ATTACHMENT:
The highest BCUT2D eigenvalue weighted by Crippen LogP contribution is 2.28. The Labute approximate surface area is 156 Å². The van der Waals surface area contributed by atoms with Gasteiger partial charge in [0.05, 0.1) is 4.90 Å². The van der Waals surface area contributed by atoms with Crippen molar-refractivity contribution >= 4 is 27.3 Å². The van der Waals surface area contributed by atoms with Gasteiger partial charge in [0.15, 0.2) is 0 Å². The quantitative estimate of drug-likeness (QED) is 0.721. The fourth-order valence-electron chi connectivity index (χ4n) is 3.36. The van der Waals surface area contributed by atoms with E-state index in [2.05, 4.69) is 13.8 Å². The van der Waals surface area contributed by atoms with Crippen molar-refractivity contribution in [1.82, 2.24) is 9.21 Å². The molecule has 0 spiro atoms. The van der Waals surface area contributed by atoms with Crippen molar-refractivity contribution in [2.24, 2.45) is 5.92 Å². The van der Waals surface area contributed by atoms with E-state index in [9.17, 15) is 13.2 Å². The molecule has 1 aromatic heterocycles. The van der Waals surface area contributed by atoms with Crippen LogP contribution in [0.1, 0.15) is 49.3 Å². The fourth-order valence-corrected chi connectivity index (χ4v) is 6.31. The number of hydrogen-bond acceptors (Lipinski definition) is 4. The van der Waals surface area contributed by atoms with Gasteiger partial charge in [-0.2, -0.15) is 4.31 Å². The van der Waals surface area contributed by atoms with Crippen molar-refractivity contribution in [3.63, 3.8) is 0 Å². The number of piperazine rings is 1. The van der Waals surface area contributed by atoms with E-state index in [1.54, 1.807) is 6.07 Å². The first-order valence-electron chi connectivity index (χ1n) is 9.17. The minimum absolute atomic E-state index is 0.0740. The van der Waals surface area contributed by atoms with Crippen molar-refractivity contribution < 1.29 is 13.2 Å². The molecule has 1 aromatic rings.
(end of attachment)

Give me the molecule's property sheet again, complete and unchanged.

The highest BCUT2D eigenvalue weighted by Crippen LogP contribution is 2.28. The Labute approximate surface area is 156 Å². The van der Waals surface area contributed by atoms with Gasteiger partial charge in [0.05, 0.1) is 4.90 Å². The van der Waals surface area contributed by atoms with Crippen molar-refractivity contribution >= 4 is 27.3 Å². The van der Waals surface area contributed by atoms with Gasteiger partial charge in [0.15, 0.2) is 0 Å². The quantitative estimate of drug-likeness (QED) is 0.721. The fourth-order valence-electron chi connectivity index (χ4n) is 3.36. The van der Waals surface area contributed by atoms with E-state index in [2.05, 4.69) is 13.8 Å². The van der Waals surface area contributed by atoms with Crippen molar-refractivity contribution in [1.82, 2.24) is 9.21 Å². The molecule has 0 spiro atoms. The van der Waals surface area contributed by atoms with Crippen molar-refractivity contribution in [2.24, 2.45) is 5.92 Å². The van der Waals surface area contributed by atoms with E-state index in [9.17, 15) is 13.2 Å². The molecule has 1 aromatic heterocycles. The van der Waals surface area contributed by atoms with Crippen LogP contribution in [0.1, 0.15) is 49.3 Å². The fourth-order valence-corrected chi connectivity index (χ4v) is 6.31. The number of hydrogen-bond acceptors (Lipinski definition) is 4. The van der Waals surface area contributed by atoms with Gasteiger partial charge in [-0.2, -0.15) is 4.31 Å². The van der Waals surface area contributed by atoms with Crippen molar-refractivity contribution in [3.63, 3.8) is 0 Å². The number of piperazine rings is 1. The van der Waals surface area contributed by atoms with E-state index in [1.54, 1.807) is 6.07 Å². The first-order valence-electron chi connectivity index (χ1n) is 9.17. The minimum absolute atomic E-state index is 0.0740. The van der Waals surface area contributed by atoms with Crippen molar-refractivity contribution < 1.29 is 13.2 Å². The molecule has 1 aromatic rings.